Equipment manufacturers have (until the digital era) made great efforts to tailor kit to particular tasks. In the advertising and editorial portraiture market in the style of spontaneity that came about after the 1960s the standard kit was a medium format reflex camera although I did shoot 8×10 Ektachromes for Playboy gatefolds.
I had cut my teeth on large format in advertising and marketing photograpohy. In about 1973 I worked for Arnotts Biscuits shooting bickies on 8×10 at a 1:1 ratio for the packaging. Metrification meant that pack sizes had changed and so they set up a studio to reshoot the entire range. In the studio were three 8×10 Linhof Kardan-Bi cameras. We shot in plan (looking down on the biscuits) which meant working off a ladder all day and with 360mm lenses at 1:1 that meant being high enough for more than 750mm of bellows extension plus the podium on which the subject was set. Awkward, hot work given that we only used tungsten …. Even with the chocolate range.
You work as a photographer. What area of photography do you work in, professionally?
Commercial photography is a very ageist pursuit these days so opportunities have narrowed firstly down to age and additionally down to the every-man nature of digital capture and the effects of post-modernism and accountants on our craft.
There is still a vestige of hang over work derived from my years in editorial glamour: I shoot a feature of a girl with a customized Harley-Davidson Motorcycle for a client I have served for 29 years now.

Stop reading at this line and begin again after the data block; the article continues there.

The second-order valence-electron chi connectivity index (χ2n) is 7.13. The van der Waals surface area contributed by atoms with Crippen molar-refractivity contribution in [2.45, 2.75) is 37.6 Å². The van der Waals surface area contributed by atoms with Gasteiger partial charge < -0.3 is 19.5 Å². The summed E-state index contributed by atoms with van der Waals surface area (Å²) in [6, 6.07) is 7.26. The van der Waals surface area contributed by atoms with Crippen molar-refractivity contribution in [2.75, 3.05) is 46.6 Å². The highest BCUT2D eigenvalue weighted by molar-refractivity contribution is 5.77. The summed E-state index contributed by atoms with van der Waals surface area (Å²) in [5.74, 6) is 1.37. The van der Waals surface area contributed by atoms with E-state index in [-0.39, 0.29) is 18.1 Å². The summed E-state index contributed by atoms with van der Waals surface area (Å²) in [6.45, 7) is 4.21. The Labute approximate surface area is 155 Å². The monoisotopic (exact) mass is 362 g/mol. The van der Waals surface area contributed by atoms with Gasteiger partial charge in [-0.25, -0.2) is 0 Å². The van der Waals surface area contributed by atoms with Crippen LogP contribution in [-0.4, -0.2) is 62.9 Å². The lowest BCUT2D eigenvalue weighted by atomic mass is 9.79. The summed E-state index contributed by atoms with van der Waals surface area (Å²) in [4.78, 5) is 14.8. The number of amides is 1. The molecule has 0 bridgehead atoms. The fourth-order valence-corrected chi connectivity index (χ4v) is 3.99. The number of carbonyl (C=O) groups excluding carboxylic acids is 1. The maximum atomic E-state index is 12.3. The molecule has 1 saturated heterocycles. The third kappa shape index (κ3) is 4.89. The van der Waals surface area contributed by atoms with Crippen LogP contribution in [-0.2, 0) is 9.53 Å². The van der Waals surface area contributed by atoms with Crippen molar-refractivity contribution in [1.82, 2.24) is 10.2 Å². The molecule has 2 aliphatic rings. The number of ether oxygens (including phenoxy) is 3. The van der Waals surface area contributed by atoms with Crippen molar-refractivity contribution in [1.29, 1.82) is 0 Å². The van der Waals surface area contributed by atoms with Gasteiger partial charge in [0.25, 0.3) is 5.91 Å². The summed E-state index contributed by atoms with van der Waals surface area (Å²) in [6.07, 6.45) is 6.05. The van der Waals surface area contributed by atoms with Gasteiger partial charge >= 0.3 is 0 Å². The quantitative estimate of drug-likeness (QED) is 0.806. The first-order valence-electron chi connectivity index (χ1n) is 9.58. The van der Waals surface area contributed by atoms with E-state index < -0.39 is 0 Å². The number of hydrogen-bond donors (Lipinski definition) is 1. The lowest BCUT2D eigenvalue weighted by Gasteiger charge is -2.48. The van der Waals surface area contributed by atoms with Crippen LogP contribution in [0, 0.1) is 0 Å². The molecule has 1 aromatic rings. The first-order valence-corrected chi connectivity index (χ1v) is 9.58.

Architecture, interior design and property development are mainstays. Until digital that was all done on a view camera on either 4×5 sheets or on 120 film with a 6×12 back. For interiors 6×12 is great because you get the expanse of a space without loads of ceiling and floor.
With digital I have a technique of approximating that using shift lenses and stitching panoramas together. Nowhere near as good but as costly as the market will bear it seems.
Would it be correct to assume you work with digital in your professional life? Do you work with digital on a “needs must basis” or do you enjoy that working in that format as well?
I hate, loathe and detest digital capture. Well, on the gear that my client base can support the cost of at least. Little inky-dinky looken-peeper viewfinders that show you nothing. I guess it is relevant to say that since 1965 my career included only marginal use of 35mm film cameras up until 2005. To me, you either did a job well, or you didn’t do it at all. Thirty-five millimeter, and then digital, meant compromising every step of the way. The Vandals have sacked Rome yet again.
What have been your favourite projects and why?
Photography itself is my favourite subject. Photography is vision mixed with problem solving much like a game of chess. It is the conquest over challenge that can make the task of photographing anything a rewarding experience. That is from a technical standpoint and also from an aesthetic standpoint of seeking and communicating the power of beauty in the mundane. Relating that back, again, to the glamour days: anyone can make a lovely picture of a pretty subject — culturally we revere the beautiful; but take a subject less pretty and make a great picture ….. THAT is the challenge.
Commercial projects may look more appealing from the outside but from the inside they can often just be a gun-for-hire chore. It is in my personal, or recreational, projects that I have the most fun. Well, as much fun as limited funds will allow, at least.
I have an ongoing project of urban anomalies which is fun and happens best serendipitously.
I set myself other, more ambitious projects also which time and funds stifle somewhat at present.
- In 2000 I went to Britain seeking out the present day reality of the things about which the Venerable Bede had written of in the 7th Century. That requires another trip and more shooting. It was all done on 4×5 incidentally.